Cancer Prediction Study by Yale Public Health Researcher Funded by NCI
October 11, 2006 - New Haven, Conn. — A three-year $500,000 National Cancer Institute grant to Yale School of Medicine Public Health and Biostatistics scientist Annette Molinaro will advance the use of statistics for predicting outcomes in cancer patients.
Molinaro, an assistant professor of biostatistics in the Department of Epidemiology and Public Health (EPH) at Yale will use the grant to partially fund a project that pairs large disease-related data sets with clinical information to find variables that are significantly linked to disease outcomes.
“One of the promises of biomedical research in the genomics era is that we will have powerful tools for predicting the outcomes for people with a given disease, based on their genetic profiles,” said Molinaro. “In cancer care, we would like to know which tumors are likely to spread and recur and which patients will respond to certain treatments. We currently have a lot of genomic, proteomic and expression data as well as clinical connections, but we lack tools to tell us consistently how to treat patients to minimize ineffective therapies and maximize benefits.”
Molinaro said a challenge in using genomics for prediction is that there is often information missing in real patient data files—and it contributes to the normal variability in biomedical experimentation. For example, patients may be lost to follow-up after receiving treatment, or spots on a genomic array may not provide useful data. Part of Molinaro’s project is to develop ways to calculate the information that will yield valid results despite these information gaps. She will also develop tools for testing which methods and models are appropriate for different types of disease.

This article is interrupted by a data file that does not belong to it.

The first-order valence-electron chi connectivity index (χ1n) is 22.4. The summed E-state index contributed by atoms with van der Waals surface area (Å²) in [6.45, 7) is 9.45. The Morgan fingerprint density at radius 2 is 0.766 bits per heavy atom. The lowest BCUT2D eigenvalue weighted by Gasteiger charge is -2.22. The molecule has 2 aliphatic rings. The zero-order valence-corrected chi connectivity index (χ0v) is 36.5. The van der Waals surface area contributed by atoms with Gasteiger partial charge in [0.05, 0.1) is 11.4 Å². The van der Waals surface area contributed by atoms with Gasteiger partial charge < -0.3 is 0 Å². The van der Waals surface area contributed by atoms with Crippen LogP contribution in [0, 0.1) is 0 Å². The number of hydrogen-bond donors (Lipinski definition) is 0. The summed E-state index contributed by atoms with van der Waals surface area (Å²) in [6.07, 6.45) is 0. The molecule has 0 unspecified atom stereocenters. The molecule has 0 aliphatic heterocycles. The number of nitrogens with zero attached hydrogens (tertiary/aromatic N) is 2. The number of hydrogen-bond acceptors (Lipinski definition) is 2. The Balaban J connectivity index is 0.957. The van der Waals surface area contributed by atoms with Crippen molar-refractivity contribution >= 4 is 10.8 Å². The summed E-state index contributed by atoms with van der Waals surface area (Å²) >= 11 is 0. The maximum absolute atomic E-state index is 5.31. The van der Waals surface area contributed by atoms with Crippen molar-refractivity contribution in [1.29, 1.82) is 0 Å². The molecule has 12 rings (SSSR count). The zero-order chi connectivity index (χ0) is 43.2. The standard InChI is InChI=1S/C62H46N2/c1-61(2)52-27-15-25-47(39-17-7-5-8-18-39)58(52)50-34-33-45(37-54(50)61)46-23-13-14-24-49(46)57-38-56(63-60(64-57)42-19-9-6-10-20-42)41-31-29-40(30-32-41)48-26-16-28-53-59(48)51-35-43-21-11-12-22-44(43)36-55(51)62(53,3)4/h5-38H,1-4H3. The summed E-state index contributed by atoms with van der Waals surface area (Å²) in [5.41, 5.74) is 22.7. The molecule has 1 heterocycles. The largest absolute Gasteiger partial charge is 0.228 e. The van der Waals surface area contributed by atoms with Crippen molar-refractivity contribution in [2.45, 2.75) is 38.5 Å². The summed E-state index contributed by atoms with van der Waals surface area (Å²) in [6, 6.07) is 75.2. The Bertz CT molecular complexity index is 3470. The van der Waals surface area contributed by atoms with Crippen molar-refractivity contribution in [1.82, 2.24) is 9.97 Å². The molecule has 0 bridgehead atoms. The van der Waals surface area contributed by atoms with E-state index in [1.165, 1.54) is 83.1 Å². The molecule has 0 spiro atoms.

“We need to verify that the predictive models we develop reflect the actual disease as a whole and not a bias or random occurrences in the population that we used to build the model,” said Molinaro. “For common diseases, models can often be tested with data from an independent population––but for rare diseases, we need to be able to confirm our results directly.”
Much of Molinaro’s initial work will be accomplished as co-director of the Bioinformatics and Biostatistics Core for the Yale University Skin Cancer Specialized Program of Research Excellence (SPORE) from the National Cancer Institute of the National Institutes of Health. She will collaborate with Yale Cancer Center members David Rimm, M.D., associate professor in the Pathology Department and Ruth Halaban, M.D., senior research scientist in the Dermatology Department.
Molinaro received her Ph.D. in Biostatistics at the University of California, Berkeley and completed a fellowship in cancer prevention at the National Cancer Institute prior to joining the EPH faculty in July 2005.
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